By: Zaq Lacy


[1]        In 2015, a pair of security researchers (read that as ‘hackers’), Chris Valasek and Charlie Miller, conducted an experiment in which they remotely ‘hijacked’ an internet-connected SUV driven by a volunteer.[1] Valasek and Miller gained complete control of the vehicle’s transmission, radio, air conditioning, braking functions, and windshield wipers sprayers, as well as being able to track the vehicle’s exact location.[2] In previous experiments, they also were able to mess with braking functions, horn, seat belt, and steering.[3] However, in these earlier trials, they were directly wired into the vehicle’s onboard diagnostic interface.[4] That was already particularly eerie, but what made the 2015 trial particularly disconcerting was their ability to do it remotely.[5] They were not the first to do so; in 2011, other researchers were able to use cellular connection to locate vehicles via GPS, turn on the lights, and start the car by simply sending files via a telephone call.[6] Valasek and Miller were, however, the first to achieve nearly unlimited control over a vast majority of the systems that modern cars rely upon to function and keep the driver and passengers safe – all from the comfort of their couch.[7] It was this experiment that resulted in 1.4 million vehicles being recalled[8] and was the impetus for legislation regarding digital security standards.[9]

[2]       Scholars estimate that current luxury vehicles have up to seventy Engine Control Units (ECUs), as well as computer control systems that regulate a surprising number of functions we simply take for granted.[10] These are all integrated into the Controller Area Network (CAN), which presents hackers with a potential entry point, granting the hacker access to every system in the vehicle, from the air conditioning and the radio to the air bags and mechanical functions of the engine itself.[11] Fortunately, less than a handful malicious hacking attack are known to have occurred to date, one of which was a disgruntled dealership employee who activated the vehicle immobilization feature in around 100 vehicles, effectively disabling them all.[12] Despite that, deep concerns are being raised about cybersecurity with newer internet-connected cars, particularly where it concerns automated ‘smart’ cars.[13]

[3]       There are certainly varying levels of vehicle autonomy in the market, from features like Lane Keep and Auto Brake that still require a driver, to fully automated self-driving cars.[14] Currently, the main focus of the development of such ‘smart’ cars is ride sharing services, such as Waymo, Uber, and Cruise, rather than the private ownership market.[15] Seeking to appeal to these markets, manufacturers have integrated newer vehicles with heightened multi-layered security that is intended to make remote access more difficult.[16] Even so, this past April, a hacker known as L&M was still able to hack around 27,000 accounts of commercial fleets in India and the Philippines and shut down the engines of vehicles moving less than 12 miles per hour.[17]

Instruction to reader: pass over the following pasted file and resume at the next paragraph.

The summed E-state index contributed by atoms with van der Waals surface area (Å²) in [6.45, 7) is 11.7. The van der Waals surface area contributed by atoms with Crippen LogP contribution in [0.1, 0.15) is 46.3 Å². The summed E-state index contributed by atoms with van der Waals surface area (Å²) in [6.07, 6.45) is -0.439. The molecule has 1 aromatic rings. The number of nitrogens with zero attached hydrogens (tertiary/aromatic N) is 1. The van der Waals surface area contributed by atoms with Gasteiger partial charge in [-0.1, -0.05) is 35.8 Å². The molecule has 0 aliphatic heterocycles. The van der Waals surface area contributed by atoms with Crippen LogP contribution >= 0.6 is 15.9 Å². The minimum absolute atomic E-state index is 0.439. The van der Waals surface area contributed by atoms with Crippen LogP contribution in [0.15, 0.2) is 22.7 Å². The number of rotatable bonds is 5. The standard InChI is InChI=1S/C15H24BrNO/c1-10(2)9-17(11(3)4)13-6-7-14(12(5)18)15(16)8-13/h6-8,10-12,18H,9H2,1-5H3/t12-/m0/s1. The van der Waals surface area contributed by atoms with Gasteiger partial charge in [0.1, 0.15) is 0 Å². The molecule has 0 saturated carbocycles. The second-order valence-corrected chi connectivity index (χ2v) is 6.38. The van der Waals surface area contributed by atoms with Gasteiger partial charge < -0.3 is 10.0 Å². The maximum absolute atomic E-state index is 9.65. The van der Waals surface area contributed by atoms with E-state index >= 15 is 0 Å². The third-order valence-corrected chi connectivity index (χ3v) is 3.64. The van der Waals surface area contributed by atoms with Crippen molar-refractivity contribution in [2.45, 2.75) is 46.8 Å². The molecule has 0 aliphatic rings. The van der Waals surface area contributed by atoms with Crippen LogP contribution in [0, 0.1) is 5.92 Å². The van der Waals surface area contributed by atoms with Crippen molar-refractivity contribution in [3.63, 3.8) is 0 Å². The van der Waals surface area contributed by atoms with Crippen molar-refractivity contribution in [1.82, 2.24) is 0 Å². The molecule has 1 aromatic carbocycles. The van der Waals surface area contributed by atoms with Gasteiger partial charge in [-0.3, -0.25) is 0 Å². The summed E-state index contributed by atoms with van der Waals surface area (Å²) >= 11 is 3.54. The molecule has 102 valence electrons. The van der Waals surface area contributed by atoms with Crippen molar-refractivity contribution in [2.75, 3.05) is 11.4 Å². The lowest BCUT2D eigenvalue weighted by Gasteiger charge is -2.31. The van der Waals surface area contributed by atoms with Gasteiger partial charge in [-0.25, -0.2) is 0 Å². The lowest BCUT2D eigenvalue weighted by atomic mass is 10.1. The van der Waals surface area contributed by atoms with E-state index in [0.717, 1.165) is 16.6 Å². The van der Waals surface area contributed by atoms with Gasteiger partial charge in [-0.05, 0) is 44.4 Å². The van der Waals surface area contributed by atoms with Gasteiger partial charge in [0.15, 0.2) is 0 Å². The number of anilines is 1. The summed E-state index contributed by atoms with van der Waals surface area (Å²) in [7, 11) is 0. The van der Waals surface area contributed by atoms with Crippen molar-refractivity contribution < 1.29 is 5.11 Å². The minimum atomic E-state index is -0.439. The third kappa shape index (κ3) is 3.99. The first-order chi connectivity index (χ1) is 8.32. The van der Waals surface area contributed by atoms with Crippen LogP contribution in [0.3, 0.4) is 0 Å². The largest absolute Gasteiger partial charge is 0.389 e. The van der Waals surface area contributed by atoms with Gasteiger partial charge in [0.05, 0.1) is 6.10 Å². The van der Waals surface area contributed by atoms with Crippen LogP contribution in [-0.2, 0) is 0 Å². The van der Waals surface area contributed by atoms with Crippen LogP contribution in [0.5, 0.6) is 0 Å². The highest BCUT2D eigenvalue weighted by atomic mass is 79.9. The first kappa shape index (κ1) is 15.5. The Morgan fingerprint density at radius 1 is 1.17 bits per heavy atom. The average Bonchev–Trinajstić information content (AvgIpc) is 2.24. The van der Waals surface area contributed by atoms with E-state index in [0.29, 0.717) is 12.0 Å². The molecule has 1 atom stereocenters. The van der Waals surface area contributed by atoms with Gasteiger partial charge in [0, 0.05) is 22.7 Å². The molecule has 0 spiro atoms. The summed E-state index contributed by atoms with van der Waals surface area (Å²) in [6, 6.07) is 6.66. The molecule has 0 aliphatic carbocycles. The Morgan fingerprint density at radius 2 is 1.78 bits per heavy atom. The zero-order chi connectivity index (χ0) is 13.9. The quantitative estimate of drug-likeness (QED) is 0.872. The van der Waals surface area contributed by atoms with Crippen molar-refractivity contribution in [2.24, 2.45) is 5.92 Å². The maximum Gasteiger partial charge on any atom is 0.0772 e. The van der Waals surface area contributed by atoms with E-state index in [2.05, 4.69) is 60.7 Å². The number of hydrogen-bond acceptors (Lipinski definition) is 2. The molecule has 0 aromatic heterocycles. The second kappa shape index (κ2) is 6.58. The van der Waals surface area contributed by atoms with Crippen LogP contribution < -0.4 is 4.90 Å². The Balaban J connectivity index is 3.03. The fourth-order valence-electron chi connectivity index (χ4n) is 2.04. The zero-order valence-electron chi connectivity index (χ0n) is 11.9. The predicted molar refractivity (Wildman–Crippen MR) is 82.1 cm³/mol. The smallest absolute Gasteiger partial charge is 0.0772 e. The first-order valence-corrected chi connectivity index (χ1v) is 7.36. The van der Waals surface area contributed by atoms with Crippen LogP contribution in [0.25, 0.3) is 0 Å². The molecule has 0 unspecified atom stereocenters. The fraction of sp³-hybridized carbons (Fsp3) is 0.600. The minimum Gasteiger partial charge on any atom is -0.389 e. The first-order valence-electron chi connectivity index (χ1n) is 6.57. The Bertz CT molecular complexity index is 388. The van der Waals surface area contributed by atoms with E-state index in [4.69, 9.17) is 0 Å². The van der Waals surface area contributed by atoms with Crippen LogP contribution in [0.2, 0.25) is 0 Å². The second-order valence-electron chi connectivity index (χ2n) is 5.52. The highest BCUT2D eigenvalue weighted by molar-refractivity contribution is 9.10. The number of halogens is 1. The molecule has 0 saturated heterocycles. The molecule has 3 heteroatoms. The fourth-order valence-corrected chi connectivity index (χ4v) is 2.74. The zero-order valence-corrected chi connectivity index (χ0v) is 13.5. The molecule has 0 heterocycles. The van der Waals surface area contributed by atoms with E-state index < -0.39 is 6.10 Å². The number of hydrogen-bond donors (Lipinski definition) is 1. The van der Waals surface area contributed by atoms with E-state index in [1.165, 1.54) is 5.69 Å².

[4]       This raises the particularly pointed issue of liability when it concerns driverless vehicles that are hacked when an injury occurs. Traditionally, accident liability falls upon the driver,[18] and it is generally understood that criminal and civil liability arises when a hacker takes control of a vehicle that ultimately injures someone.[19] But, what about when there is no driver and the hacker cannot be located? The question, then, is whether liability should fall to the car manufacturer on the basis of product liability for failing to adequately protect against the possibility of remote tampering, to the software developer similarly for failing to provide sufficient cybersecurity, or to the insurance of the owner/company whose vehicle was hacked.[20] Unfortunately, as fully autonomous cars have not yet gained a significant foothold in the U.S. (rollouts are not expected until 2020),[21] there has not yet been cause to explore the issue, and, to date, we are left with little guidance. With the current framework, however, it seems likely that if/when the first cases arise, a new area of law will need to develop rapidly in order to keep up.

[1] See Andy Greenberg, Hackers Remotely Kill a Jeep on the Highway — With Me in It, (Jul. 21, 2015, 6:00 AM), [].

[2] See id.

[3] See id.

[4] See id.

[5] See id.

[6] See Scott L. Wenzel, Not Even Remotely Liable: Smart Car Hacking Liability, Ill. J.L. Tech. & Pol’y, no. 1, 2017, at 49, 55.

[7] See id. at 54.

[8] See Who Is Liable When Your Car Gets Hacked?, Botto Gilbert Lancaster Att’y at Law: Car Accidents Blog (Oct. 20, 2015)[hereinafter Botto], [].

[9] S. 680, 115th Cong. (2017).

[10] See Wenzel, supra note 5, at 52.

[11] See id. at 53.

[12] See Kevin Poulsen, Hacker Disables More than 100 Cars Remotely, (Mar. 17, 2010, 1:52 PM), [].

[13] See Fredrick Kunkle, Auto Industry Says Cybersecurity Is a Significant Concern as Cars Become More Automated, The Washington Post (Apr. 30, 2019), [].

[14] See Lindsey O’Donnell, Chris Valasek and Charlie Miller: How to Secure Autonomous Vehicles, (Aug. 10, 2018), [].

[15] See id.

[16] See  Kunkle, supra note 13.

[17] See id.

[18] See Christopher Coble, If Your Car Gets Hacked, Are You Liable for a Crash?, (Aug. 24, 2015), [].

[19] See Bradley Thayer, Car Hacking Legislation and Product Liability, Wash. Or. Law. (Sept. 24, 2015), []

[20] Gilbert Shar, Safety, Liability & Hacking of Self-Driving Connected Cars Are Big Worries for Americans, (Oct. 3, 2017), [].

[21] Wayne Cohen & Nicole Schneider, Self-Driving Cars and Liability, HG.Org, [] (last visited May 8, 2019).